5 More Free Search Tools I'm Loving Right Now

by Ruth Burr January 2nd, 2013 

Howdy, Search Engine People! A little over a year ago I wrote a post on some free SEO tools I use to get my work done (as well as revealing to the world that yes, I'll say it again, I love tools). As we all know, one year is about a million years in Internet time, so I've made a ton of additions to my arsenal since then. Here are some of my new favorites:

Multi Links

image

This handy-dandy little Firefox plugin allows you to highlight an area on a webpage and open, copy or bookmark every link in the selected area at once. You could use Multi-Links for a lot of different things, but I use it as a link prospecting tool. After I've gotten my initial list of link targets from Open Site Explorer, I visit each of them and keep an eye out for Blogroll or Sites We Love type sections. These sites have a good chance of being semantically related, meaning they're likely good link targets as well. Plus, it allows me to quickly scope out communities and networks on the web that might share audiences, which is great if they're the audiences I want to reach.

Google Pagespeed Insights

image

Now that page speed is being served up right inside Google Analytics, this nifty tool from the Google Developers is probably seeing more love than it was a little while ago. After installing it in your browser (Firefox and Chrome versions are both available " you'll need Firebug or Chrome Developer Tools installed as well), you can run Page Speed insights to find ways in which your site isn't living up to common page speed best practices. Common suggested improvements include things like minifying JavaScript, reducing external image calls or reducing unused CSS on pages. The best thing about this tool is that the recommendations are written by developers, for developers " meaning they're incredibly specific and actionable for handoff to your dev team.

Flickr Creative Commons

image

As I'm speaking and blogging more and more, I'm using Flickr's Creative Commons filter to search for images like crazy all the time. As long as you correctly attribute the images, you're free to use them within the specific guidelines of the Creative Commons license they're under. This may include things like you can use it, but not change it in any way or you can use it, but not for commercial purposes meaning no using the image in ads or the like. The quality of the images you'll get can be pretty varied, and you may not be able to find exactly what you had in mind, but there's a ton of great stuff on there if you don't mind digging for it.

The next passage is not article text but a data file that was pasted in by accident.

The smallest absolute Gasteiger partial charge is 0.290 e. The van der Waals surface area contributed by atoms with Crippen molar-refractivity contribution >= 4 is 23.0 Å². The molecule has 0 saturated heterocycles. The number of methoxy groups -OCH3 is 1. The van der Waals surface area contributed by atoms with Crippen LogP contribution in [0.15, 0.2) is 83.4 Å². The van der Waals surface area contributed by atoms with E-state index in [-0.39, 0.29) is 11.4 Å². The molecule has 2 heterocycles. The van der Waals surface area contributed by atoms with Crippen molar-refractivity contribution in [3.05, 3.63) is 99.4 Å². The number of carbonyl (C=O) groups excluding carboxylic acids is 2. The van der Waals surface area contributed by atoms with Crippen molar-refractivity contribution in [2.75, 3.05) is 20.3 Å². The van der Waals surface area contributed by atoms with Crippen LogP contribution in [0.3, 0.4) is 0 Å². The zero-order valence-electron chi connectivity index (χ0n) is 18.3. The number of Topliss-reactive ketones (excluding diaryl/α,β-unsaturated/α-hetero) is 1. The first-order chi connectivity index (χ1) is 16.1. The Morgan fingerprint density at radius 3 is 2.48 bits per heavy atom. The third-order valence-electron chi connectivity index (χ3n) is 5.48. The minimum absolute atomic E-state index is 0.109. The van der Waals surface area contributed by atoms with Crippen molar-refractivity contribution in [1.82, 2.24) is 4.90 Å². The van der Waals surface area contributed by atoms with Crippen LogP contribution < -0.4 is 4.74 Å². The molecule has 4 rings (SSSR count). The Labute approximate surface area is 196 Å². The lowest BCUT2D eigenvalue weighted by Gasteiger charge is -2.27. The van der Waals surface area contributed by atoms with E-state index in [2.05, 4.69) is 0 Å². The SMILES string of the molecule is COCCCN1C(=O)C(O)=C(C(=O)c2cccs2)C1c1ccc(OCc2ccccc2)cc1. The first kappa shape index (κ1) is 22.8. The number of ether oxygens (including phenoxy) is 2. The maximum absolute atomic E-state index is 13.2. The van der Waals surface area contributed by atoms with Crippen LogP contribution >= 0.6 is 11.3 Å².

IrfanView

image

Once you've got your Creative Commons images, its pretty common to need to edit them a bit (look for Creative Commons licenses marked Remix on Flickr for images its OK to edit. Irfanview is a fast, free graphic browser that allows you to cut, crop, filter and convert image files as needed. Its surprisingly robust for a free graphics tool. A couple of caveats on this one: its PC-only (sorry Mac fans), and its freeware that's intended for non-business use. Its still great for editing images meant for posts on personal blogs and for educational presentations.

Followerwonk

image

OK, so I'm a little biased on this one now that Followerwonk is part of the SEOmoz toolset, but I've been using it for longer than that. Followerwonk lets you see who follows whom and search for Twitter users based on keywords in their bio, URL, location and more. Its a great way to find new people on Twitter to expand your audience, or to find influencers in your niche to target for link building. The full version of the tool is only available with SEOmoz PRO, but the free version of the tool still has a ton of robust functionality, including the ability to search Twitter bios and analyze any users (including your own) followers based on a variety of authority metrics. I mostly use it to find new targets for building content-sharing and link-building relationships, but those of you who are tasked with building a social media following can quickly find new followers to reach out to as well.

Ruth Burr

Ruth Burr has been working in SEO since 2006, both in-house and agency-side. She's currently working as the Lead SEO at SEOMoz. Ruth's passions include data-driven decision making, quality content, and grilled cheese sandwiches.

You May Also Like

2 Responses to “5 More Free Search Tools I'm Loving Right Now”

  1. I'm also a fan of Followerwonk because I find it as a useful free tool to allow me to go deeper into our twitter analytics and help us know who our followers are, where they are located, and when they tweet.

  2. Tushar says:

    Multi link is a cool little add-on. Useful to extract all the links without taking too much time.